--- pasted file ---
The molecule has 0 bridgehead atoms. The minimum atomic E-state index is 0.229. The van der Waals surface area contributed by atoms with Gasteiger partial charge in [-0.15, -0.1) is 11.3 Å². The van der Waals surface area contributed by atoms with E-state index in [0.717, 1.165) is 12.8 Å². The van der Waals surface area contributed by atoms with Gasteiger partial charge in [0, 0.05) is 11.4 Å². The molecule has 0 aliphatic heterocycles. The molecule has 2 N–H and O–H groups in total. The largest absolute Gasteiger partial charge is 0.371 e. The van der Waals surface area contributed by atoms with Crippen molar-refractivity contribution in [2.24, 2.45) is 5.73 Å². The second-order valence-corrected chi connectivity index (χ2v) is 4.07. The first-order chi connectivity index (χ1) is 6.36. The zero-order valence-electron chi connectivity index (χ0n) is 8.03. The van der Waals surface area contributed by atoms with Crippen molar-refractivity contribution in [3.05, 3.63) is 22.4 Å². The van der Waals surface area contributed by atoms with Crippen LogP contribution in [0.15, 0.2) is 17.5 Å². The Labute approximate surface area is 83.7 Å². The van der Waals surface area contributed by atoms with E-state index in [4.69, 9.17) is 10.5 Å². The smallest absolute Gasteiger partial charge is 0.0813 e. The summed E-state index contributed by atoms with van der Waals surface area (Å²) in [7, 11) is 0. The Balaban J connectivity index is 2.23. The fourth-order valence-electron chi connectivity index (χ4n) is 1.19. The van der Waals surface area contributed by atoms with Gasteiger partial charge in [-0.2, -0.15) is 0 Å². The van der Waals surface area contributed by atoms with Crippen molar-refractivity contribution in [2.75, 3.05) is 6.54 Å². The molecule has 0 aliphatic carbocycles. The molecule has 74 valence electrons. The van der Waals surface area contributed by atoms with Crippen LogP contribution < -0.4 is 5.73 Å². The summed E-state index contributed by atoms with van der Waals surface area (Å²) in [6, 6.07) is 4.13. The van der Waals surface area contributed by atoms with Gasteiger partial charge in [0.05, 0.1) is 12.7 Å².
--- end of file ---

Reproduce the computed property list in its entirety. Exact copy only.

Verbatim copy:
The molecule has 0 bridgehead atoms. The minimum atomic E-state index is 0.229. The van der Waals surface area contributed by atoms with Gasteiger partial charge in [-0.15, -0.1) is 11.3 Å². The van der Waals surface area contributed by atoms with E-state index in [0.717, 1.165) is 12.8 Å². The van der Waals surface area contributed by atoms with Gasteiger partial charge in [0, 0.05) is 11.4 Å². The molecule has 0 aliphatic heterocycles. The molecule has 2 N–H and O–H groups in total. The largest absolute Gasteiger partial charge is 0.371 e. The van der Waals surface area contributed by atoms with Crippen molar-refractivity contribution in [2.24, 2.45) is 5.73 Å². The second-order valence-corrected chi connectivity index (χ2v) is 4.07. The first-order chi connectivity index (χ1) is 6.36. The zero-order valence-electron chi connectivity index (χ0n) is 8.03. The van der Waals surface area contributed by atoms with Crippen molar-refractivity contribution in [3.05, 3.63) is 22.4 Å². The van der Waals surface area contributed by atoms with Crippen LogP contribution in [0.15, 0.2) is 17.5 Å². The Labute approximate surface area is 83.7 Å². The van der Waals surface area contributed by atoms with E-state index in [4.69, 9.17) is 10.5 Å². The smallest absolute Gasteiger partial charge is 0.0813 e. The summed E-state index contributed by atoms with van der Waals surface area (Å²) in [7, 11) is 0. The Balaban J connectivity index is 2.23. The fourth-order valence-electron chi connectivity index (χ4n) is 1.19. The van der Waals surface area contributed by atoms with Gasteiger partial charge in [-0.2, -0.15) is 0 Å². The van der Waals surface area contributed by atoms with Crippen molar-refractivity contribution in [2.75, 3.05) is 6.54 Å². The molecule has 0 aliphatic carbocycles. The molecule has 74 valence electrons. The van der Waals surface area contributed by atoms with Crippen LogP contribution < -0.4 is 5.73 Å². The summed E-state index contributed by atoms with van der Waals surface area (Å²) in [6, 6.07) is 4.13. The van der Waals surface area contributed by atoms with Gasteiger partial charge in [0.05, 0.1) is 12.7 Å².